Where is myelin?

There is myelin in the axons of many types of neurons, both in the Central Nervous System (that is, the brain and spinal cord) and outside it. However, in some areas its concentration is higher than in others. Where myelin abounds, it can be seen without the aid of a microscope.

When we describe a brain it is usual to speak of gray matter, but also, and although this fact is something less known, there is the white matter . The areas in which the white matter is found are those in which the myelinated neuronal bodies abound so much that they change the color of those areas seen with the naked eye. That is why the areas in which the nuclei of the neurons are concentrated tend to have a grayish color, while the areas through which the axons essentially pass are white.

Two types of myelin sheaths

Myelin is essentially a material that serves a function, but there are different cells that form myelin sheaths. The neurons that belong to the Central Nervous System have layers of myelin formed by a type of cells called oligodendrocytes, while the rest of neurons use bodies called Schwann cells . The oligodendrocytes are shaped like a sausage traversed from end to end by a string (the axon), while the cells of Scwann wrap the spiral axons, acquiring a cylindrical shape.

Although these cells are slightly different, both are glial cells with an almost identical function: to form myelin sheaths.

Diseases due to alteration of myelin

There are two types of diseases that are related to myelin sheath abnormalities: demyelinating diseases Y demyelinating diseases .

Demyelinating diseases are characterized by a pathological process directed against healthy myelin, unlike demyelinating diseases, in which an inadequate formation of myelin occurs or an impairment of the molecular mechanisms to maintain it in its normal conditions. The different pathologies of each type of disease related to the alteration of myelin are:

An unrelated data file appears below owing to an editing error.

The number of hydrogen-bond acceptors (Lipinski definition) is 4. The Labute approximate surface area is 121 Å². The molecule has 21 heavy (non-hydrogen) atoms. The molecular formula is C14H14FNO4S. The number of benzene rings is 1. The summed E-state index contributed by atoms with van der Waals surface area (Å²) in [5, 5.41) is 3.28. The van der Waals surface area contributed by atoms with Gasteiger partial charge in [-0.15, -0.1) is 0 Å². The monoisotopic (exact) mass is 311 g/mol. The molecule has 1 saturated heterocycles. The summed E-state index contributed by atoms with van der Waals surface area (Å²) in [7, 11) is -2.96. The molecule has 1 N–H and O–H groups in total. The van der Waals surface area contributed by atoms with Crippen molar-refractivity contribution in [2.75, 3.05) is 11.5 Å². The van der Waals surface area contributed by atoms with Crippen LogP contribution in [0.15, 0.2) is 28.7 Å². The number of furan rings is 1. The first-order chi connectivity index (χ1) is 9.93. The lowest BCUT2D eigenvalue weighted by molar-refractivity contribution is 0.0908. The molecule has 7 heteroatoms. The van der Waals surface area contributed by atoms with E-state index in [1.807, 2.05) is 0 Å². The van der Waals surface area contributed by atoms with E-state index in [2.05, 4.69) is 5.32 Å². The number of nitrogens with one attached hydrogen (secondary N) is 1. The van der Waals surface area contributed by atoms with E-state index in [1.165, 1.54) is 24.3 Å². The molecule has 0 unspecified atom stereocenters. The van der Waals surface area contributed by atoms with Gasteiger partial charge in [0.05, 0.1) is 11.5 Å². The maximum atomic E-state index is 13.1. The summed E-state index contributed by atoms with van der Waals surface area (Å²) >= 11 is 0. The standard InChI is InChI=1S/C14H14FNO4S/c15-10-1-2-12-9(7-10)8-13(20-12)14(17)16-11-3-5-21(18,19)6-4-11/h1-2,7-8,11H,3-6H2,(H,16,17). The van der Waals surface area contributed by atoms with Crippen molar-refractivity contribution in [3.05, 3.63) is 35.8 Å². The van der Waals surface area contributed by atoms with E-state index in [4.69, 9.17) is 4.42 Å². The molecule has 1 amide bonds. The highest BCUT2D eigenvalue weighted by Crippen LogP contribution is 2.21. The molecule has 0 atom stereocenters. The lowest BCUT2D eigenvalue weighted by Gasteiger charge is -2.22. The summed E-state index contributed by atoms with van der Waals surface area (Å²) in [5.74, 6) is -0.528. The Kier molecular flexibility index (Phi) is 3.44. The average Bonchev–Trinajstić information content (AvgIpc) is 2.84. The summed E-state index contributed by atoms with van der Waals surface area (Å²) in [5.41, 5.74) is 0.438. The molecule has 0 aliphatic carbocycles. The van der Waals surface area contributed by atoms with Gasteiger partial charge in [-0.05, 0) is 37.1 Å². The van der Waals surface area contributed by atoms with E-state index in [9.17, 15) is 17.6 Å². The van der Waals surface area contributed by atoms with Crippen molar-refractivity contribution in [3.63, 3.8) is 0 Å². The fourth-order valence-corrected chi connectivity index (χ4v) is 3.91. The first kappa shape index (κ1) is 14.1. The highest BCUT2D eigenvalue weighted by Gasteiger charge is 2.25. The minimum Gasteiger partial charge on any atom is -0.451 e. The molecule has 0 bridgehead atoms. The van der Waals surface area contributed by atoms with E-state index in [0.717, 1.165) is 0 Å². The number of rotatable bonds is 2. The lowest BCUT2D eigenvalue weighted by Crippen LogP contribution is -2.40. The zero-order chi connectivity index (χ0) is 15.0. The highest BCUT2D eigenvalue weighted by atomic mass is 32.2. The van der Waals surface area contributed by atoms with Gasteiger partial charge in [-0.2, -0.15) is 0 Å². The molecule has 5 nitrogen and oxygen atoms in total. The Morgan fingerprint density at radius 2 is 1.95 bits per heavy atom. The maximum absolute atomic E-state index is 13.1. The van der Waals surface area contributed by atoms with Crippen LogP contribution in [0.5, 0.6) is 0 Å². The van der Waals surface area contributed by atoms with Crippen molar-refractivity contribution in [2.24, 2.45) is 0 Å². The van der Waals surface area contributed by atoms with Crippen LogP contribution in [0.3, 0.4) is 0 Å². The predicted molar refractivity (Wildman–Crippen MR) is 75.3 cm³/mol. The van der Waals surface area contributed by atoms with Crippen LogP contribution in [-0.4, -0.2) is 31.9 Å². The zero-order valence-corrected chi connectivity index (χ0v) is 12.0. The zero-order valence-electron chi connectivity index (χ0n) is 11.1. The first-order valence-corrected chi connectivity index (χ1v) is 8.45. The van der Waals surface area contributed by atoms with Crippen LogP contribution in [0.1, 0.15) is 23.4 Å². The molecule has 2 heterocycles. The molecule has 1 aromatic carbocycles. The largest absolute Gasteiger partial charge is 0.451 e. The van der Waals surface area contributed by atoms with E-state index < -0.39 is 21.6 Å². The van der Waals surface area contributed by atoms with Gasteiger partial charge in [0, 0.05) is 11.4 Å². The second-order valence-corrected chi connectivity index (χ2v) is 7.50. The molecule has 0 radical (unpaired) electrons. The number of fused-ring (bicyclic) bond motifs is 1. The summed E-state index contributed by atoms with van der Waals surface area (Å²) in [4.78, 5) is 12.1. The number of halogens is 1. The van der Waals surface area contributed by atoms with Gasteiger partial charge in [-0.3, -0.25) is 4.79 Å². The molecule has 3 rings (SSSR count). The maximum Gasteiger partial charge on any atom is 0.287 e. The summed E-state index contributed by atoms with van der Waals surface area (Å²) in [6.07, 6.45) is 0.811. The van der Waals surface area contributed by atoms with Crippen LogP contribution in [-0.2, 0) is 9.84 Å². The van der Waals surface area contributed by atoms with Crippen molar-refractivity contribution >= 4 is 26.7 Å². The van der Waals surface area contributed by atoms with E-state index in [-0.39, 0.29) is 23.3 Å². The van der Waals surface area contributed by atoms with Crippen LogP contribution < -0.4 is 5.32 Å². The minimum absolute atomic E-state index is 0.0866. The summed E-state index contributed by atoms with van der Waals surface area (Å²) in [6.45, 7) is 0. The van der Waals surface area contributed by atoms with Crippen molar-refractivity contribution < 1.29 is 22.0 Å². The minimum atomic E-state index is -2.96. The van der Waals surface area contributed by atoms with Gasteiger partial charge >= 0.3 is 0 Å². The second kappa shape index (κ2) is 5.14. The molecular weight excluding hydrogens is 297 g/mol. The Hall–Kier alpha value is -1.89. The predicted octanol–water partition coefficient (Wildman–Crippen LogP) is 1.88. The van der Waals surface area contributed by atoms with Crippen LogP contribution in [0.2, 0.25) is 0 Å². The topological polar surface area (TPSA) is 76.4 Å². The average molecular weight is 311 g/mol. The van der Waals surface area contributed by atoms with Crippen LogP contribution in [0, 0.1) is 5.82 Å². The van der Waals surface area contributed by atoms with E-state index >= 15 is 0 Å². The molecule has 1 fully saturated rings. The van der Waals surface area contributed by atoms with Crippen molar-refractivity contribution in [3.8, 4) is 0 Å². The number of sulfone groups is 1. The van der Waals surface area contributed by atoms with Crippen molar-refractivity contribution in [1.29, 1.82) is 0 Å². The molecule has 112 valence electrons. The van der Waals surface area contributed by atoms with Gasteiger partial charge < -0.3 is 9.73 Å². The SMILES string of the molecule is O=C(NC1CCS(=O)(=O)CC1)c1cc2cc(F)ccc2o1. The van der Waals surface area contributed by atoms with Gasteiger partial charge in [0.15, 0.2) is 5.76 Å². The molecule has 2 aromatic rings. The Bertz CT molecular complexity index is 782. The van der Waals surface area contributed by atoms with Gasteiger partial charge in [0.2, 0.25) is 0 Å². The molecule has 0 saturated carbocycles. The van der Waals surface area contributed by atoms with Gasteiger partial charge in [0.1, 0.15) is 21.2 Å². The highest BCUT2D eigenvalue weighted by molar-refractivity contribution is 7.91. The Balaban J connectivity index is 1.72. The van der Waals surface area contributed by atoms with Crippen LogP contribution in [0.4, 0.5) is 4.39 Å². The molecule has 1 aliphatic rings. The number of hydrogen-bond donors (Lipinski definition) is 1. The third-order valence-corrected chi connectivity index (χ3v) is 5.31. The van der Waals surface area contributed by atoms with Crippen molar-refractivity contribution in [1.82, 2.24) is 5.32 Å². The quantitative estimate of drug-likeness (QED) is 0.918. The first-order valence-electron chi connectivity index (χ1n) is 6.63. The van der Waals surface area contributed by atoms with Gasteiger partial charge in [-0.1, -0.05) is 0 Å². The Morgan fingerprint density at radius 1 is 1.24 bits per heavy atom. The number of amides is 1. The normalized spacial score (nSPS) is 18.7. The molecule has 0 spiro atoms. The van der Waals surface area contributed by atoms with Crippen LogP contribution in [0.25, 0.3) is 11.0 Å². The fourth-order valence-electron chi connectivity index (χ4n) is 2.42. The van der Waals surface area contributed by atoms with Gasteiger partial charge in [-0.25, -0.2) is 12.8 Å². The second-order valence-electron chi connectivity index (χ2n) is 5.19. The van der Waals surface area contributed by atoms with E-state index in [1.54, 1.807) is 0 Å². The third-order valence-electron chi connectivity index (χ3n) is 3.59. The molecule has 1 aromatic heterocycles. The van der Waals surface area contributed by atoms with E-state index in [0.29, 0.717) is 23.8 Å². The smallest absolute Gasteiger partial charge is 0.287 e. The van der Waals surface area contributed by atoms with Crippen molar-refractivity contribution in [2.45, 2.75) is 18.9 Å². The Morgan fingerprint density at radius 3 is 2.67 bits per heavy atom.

Demyelinating diseases

  • Isolated clinical syndrome
  • Acute disseminated encephalomyelitis
  • Acute haemorrhagic leukoencephalitis
  • Concentric sclerosis of Balo
  • Marburg disease
  • Acute myelitis isolated
  • Polyphasic diseases
  • Multiple sclerosis
  • Optic neuromyelitis
  • Multiple spinal optic sclerosis
  • Recurrent isolated optic neuritis
  • Chronic recurrent inflammatory optic neuropathy
  • Recurrent acute myelitis
  • Late postanoxic encephalopathy
  • Osmotic myelolysis

Demyelinating diseases

  • Metachromatic leukodystrophy
  • Adrenoleukodystrophy
  • Refsum disease
  • Canavan disease
  • Alexander's disease or fibrinoid leukodystrophy
  • Krabbe disease
  • Tay-Sachs disease
  • Cerebrotendinous xanthomatosis
  • Pelizaeus-Merzbacher disease
  • Orthochromic leukodystrophy
  • Leukoencephalopathy with disappearance of white matter
  • Leukoencephalopathy with neuroaxonal spheroids

To know more about myelin and its associated pathologies

Then we leave an interesting video about Multiple Sclerosis, which explains how myelin is destroyed in the course of this pathology :


2-Minute Neuroscience: Myelin (June 2024).